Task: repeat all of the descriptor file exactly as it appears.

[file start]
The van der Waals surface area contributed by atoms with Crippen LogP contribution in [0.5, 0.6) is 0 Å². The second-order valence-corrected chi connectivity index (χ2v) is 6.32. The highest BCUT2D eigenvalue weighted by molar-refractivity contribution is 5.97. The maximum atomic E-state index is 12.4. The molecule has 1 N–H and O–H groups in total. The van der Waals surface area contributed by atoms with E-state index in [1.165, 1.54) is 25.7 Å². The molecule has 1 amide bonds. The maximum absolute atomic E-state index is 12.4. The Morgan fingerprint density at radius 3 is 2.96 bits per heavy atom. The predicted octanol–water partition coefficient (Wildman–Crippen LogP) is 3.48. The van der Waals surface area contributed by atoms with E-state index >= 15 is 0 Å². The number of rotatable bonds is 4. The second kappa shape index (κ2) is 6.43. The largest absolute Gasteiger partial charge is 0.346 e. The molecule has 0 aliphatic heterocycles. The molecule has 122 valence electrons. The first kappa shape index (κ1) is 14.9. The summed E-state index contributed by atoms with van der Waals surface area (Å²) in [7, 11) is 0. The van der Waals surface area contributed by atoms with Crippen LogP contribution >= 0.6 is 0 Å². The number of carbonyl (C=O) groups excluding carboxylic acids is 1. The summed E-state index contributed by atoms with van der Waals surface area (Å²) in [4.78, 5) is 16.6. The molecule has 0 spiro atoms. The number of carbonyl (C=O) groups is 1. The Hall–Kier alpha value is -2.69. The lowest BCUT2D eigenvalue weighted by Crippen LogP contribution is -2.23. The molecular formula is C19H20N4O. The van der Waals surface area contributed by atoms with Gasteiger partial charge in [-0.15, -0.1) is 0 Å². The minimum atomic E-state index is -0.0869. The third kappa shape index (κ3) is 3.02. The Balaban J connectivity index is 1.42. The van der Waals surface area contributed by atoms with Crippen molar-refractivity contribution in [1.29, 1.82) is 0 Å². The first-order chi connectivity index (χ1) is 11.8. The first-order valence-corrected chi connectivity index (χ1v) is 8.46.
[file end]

The van der Waals surface area contributed by atoms with Crippen LogP contribution in [0.5, 0.6) is 0 Å². The second-order valence-corrected chi connectivity index (χ2v) is 6.32. The highest BCUT2D eigenvalue weighted by molar-refractivity contribution is 5.97. The maximum atomic E-state index is 12.4. The molecule has 1 N–H and O–H groups in total. The van der Waals surface area contributed by atoms with E-state index in [1.165, 1.54) is 25.7 Å². The molecule has 1 amide bonds. The maximum absolute atomic E-state index is 12.4. The Morgan fingerprint density at radius 3 is 2.96 bits per heavy atom. The predicted octanol–water partition coefficient (Wildman–Crippen LogP) is 3.48. The van der Waals surface area contributed by atoms with E-state index >= 15 is 0 Å². The number of rotatable bonds is 4. The second kappa shape index (κ2) is 6.43. The largest absolute Gasteiger partial charge is 0.346 e. The molecule has 0 aliphatic heterocycles. The molecule has 122 valence electrons. The first kappa shape index (κ1) is 14.9. The summed E-state index contributed by atoms with van der Waals surface area (Å²) in [7, 11) is 0. The van der Waals surface area contributed by atoms with Crippen LogP contribution >= 0.6 is 0 Å². The number of carbonyl (C=O) groups excluding carboxylic acids is 1. The summed E-state index contributed by atoms with van der Waals surface area (Å²) in [4.78, 5) is 16.6. The molecule has 0 spiro atoms. The number of carbonyl (C=O) groups is 1. The Hall–Kier alpha value is -2.69. The lowest BCUT2D eigenvalue weighted by Crippen LogP contribution is -2.23. The molecular formula is C19H20N4O. The van der Waals surface area contributed by atoms with Gasteiger partial charge in [-0.15, -0.1) is 0 Å². The minimum atomic E-state index is -0.0869. The third kappa shape index (κ3) is 3.02. The Balaban J connectivity index is 1.42. The van der Waals surface area contributed by atoms with Crippen molar-refractivity contribution in [1.29, 1.82) is 0 Å². The first-order chi connectivity index (χ1) is 11.8. The first-order valence-corrected chi connectivity index (χ1v) is 8.46.